Why did the world begin to turn on axles
of hendecasyllables? A beat off each
side. Everyone | every instance on one side
or another | literature— get your terms out |
pass back n’ forth | critic. To keep me warm | in
winter’s belly | i picture root vegetables.
The word | not a plurality | just one | rests
on the tip of my tongue—a caterpillar
dawdling at the rim of a leaf | y’know that
irritation?— a word like eczema: itching
improves the irritation’s longevity.

The sun | climbs in the soil like a man into
a monkey suit. To say every word in the
dictionary at the same time means nothing |
it doesn’t make a single word to best all
words— more | a moan of agon besting all form.
Words pinch the gaps between themselves—soil by sun |
critic by term | root by soil | caterpillar
by chlorophyll | word by word & you by me
: the blind led by the blind led by the word led
by sentence after sentence strung by the law
of grammar’s | motive like the need to make lunch.

Posted by:DPM

DPM is an idea-logue (sic) and object-oriented speculative realist, attempting to be response-able in an irresponse-able society.

13 thoughts on “Why did the world begin…

  1. In the beginning was the word…

    and the word was most certainly onomatopoeic — which is why we can have words that sound like we see them in our heads (such as eczema and lunch!), and also poems that look symmetrically like they sound syllabically…😀


    1. You noticed the structure of the poem, o happy day. i thought it was going to be another of my nuances that goes unnoticed.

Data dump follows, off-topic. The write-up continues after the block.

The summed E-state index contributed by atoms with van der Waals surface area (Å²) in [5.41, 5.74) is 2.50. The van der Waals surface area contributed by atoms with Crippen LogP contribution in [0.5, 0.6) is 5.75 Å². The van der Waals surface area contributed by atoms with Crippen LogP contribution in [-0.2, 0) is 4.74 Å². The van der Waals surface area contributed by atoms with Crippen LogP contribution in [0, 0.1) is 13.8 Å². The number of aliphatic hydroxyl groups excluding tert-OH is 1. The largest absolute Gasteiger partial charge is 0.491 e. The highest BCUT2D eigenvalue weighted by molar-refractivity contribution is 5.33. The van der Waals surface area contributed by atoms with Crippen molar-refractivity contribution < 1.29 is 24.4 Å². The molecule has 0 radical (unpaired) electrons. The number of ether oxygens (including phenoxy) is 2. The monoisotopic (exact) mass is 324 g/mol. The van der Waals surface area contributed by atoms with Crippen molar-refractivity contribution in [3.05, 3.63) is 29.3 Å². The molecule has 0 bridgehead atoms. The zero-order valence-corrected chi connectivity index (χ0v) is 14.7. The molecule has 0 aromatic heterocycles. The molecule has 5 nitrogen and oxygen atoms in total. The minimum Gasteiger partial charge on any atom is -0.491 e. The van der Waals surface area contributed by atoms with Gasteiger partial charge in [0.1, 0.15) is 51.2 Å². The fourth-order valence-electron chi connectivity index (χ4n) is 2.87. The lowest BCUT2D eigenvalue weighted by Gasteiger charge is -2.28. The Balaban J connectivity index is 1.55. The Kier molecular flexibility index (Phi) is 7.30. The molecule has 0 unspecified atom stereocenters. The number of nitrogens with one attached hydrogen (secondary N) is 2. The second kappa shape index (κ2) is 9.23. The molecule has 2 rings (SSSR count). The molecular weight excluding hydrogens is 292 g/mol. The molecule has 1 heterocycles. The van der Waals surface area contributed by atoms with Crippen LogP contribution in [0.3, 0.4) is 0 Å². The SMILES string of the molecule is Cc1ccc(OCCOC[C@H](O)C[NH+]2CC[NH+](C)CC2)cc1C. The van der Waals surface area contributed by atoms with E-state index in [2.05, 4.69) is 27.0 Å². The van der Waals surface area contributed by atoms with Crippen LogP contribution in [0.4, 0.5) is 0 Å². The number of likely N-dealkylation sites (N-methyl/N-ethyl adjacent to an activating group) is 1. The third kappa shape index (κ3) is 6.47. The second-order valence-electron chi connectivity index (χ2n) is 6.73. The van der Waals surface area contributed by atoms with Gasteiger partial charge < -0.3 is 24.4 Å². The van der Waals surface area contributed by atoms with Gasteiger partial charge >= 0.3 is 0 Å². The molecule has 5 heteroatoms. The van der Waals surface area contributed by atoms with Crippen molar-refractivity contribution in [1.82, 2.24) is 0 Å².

i wanted to convey some of the psyche’s system in the 11 syllable structure: the 5 syllables either side being the duality of man & the “axle” being the Big Other, Self, God, the Monad, Nature; anything sort of like the word Mulungu to the Yao of Africa, or Wakondo to the Sioux, a word with many meanings, which much revolves around, because the word though used for objects in their cosmogony, is to us a concept; nevertheless useful in its creative reach & meaningful to the creation of symbols. For them, because it is infused in all things, it is “mystery”. i read Jung a lot.
      My poetry deals a lot with what makes us human these days. i became very focused on the unlikeliness of my humanity after reading Camus & thus on how remarkable it is that we are not really animals.

      1. I dare say, you left a big, fat clue in the form of “hendecasyllables,” which was begging to be investigated.

        Indeed, in listening for, responding to, and letting ourselves be spoken by the creative life force that is Word, or Lógos, we find ourselves on the way to discovering the Truth and the Life of inhabiting our god-selves.

      2. O yes, the clue was there for the taking, i wanted it to be found, but then it still risks not being brought to the reader’s fore if they skim read.

        Though i am not interested in religious experience, i am interested in psychological experience, or perhaps existential experience is better, & Jung just seems to be right about so much.

      3. Hallelujah! Basking in Jung’s uncanny observational prowess and insights into collective consciousness is my kind of religious experience. 😇

  2. Beautiful thoughts and startling expressions, Daniel, the mixture of the world with your writing’s self description. 💙 What the sun did is stuck in my head.

    1. Glad you got something from it Steve, that’s always my intention: to give something “startling” but which can be enjoyed, even used. i want people to think “i could do that”, then try, fail & realize that it isn’t as easy as it seems. Sounds cruel doesn’t it.

      1. You’ve definitely got it happening, Daniel. Not cruel, “the sincerest form of flattery,” and I appreciate that you want the final product to seem to be easily done, natural, like a ballet performance, say. That doesn’t take much work, hahaha.

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